No. 2 UCLA returns to college basketball's upper echelon
LOS ANGELES (AP) Led by talented freshmen Lonzo Ball and T.J. Leaf, No. 2 UCLA is back in college basketball's upper echelon for the first time under coach Steve Alford.
The Bruins (9-0) are off to their best start since 2006-07 after upsetting then-No. 1 Kentucky at Rupp Arena last week , boosting them to their highest ranking since November 2007.
Ball has made an instant impact in what is expected to be his lone season in Westwood. He's averaging 14.6 points, 5.0 rebounds and his 9.3 assists leads the nation. He's also shooting 55 percent from the floor and 43 percent from 3-point range.
The confident newcomer even put his finger to his lips in a shushing motion to Kentucky's fans.
''I really don't like the attention like that,'' he said Thursday. ''It was a good win, but we still have a long journey to go.''
While Ball has grabbed most of the attention, Leaf asserted himself against the Wildcats with 17 points and 13 rebounds. He's averaging 17.2 points and 9.4 rebounds while shooting 67 percent from the floor.
''Leaf and Ball have just been exceptional,'' said Michigan coach John Beilein, who scouted Leaf three times while recruiting him in high school.
Ball and Leaf are among six UCLA players who average double figures in scoring, led by Isaac Hamilton with 18.1 points. The Bruins' high-octane offense averages 97.0 points, second in the country.
''No one really cares what their numbers are like,'' Leaf said. ''We just want to win.''
Thanks to the arrival of Ball and Leaf, which invigorated veterans Bryce Alford, Hamilton and Thomas Welsh, things have changed quickly for the Bruins.
In March, fans were irate after a 15-17 finish and no postseason invite. The program's fourth losing season since John Wooden was hired in 1948 prompted Alford to return a one-year contract extension he signed after his first season. He also wrote an apology letter to the fans.
''From about Christmas on, I mishandled the team and we did a lot of changing around and we should have just stayed focused on getting better,'' Alford said. ''We've done a lot better job of that this year and the talent is back up this year.''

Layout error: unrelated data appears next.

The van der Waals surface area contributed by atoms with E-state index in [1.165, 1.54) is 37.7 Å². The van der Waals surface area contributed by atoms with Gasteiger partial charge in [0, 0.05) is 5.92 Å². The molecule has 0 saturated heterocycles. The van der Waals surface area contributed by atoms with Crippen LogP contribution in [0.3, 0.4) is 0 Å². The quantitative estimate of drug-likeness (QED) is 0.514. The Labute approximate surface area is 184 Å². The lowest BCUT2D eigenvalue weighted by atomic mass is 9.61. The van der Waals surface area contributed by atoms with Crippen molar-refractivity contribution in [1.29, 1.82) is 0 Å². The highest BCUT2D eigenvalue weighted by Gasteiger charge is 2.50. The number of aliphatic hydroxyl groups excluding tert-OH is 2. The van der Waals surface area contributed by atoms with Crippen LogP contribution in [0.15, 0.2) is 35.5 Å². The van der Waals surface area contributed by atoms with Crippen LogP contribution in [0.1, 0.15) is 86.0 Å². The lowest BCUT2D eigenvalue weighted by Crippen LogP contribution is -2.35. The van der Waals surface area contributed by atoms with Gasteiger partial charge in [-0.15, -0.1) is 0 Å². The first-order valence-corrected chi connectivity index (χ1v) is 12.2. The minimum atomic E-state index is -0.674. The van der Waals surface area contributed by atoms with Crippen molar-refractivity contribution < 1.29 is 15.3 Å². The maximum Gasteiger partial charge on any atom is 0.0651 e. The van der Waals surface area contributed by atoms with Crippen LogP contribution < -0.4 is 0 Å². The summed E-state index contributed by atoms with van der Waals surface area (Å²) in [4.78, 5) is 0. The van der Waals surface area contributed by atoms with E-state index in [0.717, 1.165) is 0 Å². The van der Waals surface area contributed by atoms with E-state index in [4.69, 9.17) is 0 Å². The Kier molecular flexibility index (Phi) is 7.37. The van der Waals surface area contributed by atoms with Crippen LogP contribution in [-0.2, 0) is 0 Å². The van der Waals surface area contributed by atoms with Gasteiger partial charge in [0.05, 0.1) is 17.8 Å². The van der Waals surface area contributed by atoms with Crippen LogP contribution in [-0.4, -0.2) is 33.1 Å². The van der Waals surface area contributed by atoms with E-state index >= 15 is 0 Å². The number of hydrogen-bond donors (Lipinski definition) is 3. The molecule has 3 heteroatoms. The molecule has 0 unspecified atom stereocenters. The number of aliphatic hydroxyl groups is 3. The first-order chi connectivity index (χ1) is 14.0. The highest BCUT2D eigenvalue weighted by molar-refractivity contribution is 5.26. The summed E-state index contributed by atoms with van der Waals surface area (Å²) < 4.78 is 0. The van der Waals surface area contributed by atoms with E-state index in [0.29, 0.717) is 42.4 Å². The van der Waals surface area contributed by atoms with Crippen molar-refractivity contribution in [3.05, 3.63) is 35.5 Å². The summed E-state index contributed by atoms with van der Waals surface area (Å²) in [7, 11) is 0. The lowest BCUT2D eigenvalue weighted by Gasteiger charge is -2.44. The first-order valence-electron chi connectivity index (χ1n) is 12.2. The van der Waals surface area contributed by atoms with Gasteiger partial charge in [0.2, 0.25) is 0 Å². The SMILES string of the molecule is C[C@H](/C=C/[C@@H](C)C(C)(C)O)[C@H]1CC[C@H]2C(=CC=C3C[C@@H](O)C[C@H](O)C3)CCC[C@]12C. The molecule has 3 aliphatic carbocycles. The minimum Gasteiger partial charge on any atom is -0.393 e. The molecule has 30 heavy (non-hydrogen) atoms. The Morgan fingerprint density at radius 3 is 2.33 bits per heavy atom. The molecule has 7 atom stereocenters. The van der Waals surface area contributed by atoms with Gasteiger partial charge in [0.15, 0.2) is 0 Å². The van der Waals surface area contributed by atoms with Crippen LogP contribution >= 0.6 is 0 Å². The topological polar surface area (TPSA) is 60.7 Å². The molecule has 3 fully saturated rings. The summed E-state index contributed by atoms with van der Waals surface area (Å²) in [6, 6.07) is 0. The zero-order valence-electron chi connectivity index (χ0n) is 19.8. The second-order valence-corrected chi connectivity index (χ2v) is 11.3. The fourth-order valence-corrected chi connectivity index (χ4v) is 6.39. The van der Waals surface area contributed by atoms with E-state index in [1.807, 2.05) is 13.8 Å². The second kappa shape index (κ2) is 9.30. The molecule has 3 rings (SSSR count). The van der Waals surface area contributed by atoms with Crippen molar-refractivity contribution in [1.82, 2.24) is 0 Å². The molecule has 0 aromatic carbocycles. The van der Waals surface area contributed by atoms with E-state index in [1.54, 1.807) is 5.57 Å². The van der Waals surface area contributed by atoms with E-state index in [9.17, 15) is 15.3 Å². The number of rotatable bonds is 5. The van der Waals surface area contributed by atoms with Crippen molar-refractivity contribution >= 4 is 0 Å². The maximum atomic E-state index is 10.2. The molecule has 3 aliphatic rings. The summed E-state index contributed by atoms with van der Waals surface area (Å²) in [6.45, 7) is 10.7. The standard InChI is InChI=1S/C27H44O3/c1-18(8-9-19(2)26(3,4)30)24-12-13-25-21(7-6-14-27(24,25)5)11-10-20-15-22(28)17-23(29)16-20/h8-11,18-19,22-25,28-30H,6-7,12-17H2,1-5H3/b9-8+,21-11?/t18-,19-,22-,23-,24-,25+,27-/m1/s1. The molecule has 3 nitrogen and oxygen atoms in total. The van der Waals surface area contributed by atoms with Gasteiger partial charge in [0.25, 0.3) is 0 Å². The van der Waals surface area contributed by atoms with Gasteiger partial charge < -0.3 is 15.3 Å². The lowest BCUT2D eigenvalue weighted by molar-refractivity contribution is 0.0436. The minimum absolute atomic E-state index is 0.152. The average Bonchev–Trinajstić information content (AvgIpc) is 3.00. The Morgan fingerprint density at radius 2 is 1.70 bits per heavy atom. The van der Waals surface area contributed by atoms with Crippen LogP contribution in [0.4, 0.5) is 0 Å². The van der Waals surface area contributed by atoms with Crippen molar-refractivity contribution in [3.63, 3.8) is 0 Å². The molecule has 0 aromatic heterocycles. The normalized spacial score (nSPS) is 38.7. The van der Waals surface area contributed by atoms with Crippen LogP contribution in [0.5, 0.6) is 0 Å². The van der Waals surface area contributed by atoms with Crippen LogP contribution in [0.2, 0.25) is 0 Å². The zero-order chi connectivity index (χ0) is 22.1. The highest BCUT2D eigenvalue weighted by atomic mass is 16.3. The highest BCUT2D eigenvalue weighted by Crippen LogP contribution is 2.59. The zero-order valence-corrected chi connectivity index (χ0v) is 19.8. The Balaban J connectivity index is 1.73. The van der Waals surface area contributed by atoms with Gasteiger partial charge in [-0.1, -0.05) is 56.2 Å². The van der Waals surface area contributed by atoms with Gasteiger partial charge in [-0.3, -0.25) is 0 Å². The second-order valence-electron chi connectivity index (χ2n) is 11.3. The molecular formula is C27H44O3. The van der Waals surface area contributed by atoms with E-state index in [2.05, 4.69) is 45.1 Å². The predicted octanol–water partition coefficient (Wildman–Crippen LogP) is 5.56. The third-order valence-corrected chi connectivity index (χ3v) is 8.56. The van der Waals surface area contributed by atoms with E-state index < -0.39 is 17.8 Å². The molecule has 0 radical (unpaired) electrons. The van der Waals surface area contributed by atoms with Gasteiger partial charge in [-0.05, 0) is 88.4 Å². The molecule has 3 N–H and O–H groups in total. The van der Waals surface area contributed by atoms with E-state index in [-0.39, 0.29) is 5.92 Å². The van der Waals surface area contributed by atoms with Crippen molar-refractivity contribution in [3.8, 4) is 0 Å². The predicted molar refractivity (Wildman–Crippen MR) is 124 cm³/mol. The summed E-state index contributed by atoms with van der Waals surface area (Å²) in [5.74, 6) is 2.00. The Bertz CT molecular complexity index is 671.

Not a popular hire among the school's older fan base in 2013, Alford guided the team to consecutive Sweet Sixteen appearances in his first two seasons. Now, the players and fans are thinking much bigger at a school that owns a record 11 national championships.
''We've been talking about trying to get to Phoenix,'' the younger Alford said, mentioning the site of the Final Four. ''We've really been confident in ourselves and really starting to trust each other.''
The Kentucky win injected UCLA into the national conversation and is already having an effect on campus. Saturday's home game against Michigan is nearly sold out, something that has been rare at Pauley Pavilion in recent years. The Bruins are averaging 7,481 through five games in the 13,800-seat arena.
''People have been congratulating us as we walked to class,'' the younger Alford said.
In Michigan (7-2), the Bruins will find a team that plays at a glacial pace compared to how UCLA likes to run and gun. The Wolverines are allowing 58.2 points a game and holding opponents to 42 percent field-goal shooting. Their top scorer Zak Irvin averages 13.6 points.
''We have a bigger target on our back than ever. We're ready for it,'' Leaf said. ''We're going to try to establish our pace and get out and run.''
The Bruins are wrapping up finals on Friday and haven't played since beating Kentucky last weekend. They had plenty of time to savor the victory, including on the charter flight home. Instead of sleeping, the players hit up Twitter and watched replays of their favorite moments.
But once they got back to practice, the younger Alford was quick to invoke his senior leadership.
''It's finding that balance of enjoying what you've done so far but realizing at end of day it doesn't mean much,'' he said. ''If you don't continue to progress and move forward, it all goes to waste.''
The younger Alford has benefited the most from Ball's arrival. The freshman has taken over ball-handling duties, allowing Alford to revert to his more natural position of coming off screens while playing slightly fewer minutes. Alford is in his final season playing for his father, who won the 1987 national championship at Indiana under coach Bob Knight.
''This team has a high, high ceiling,'' Steve Alford said. ''They know they haven't come anywhere near what their peak is.''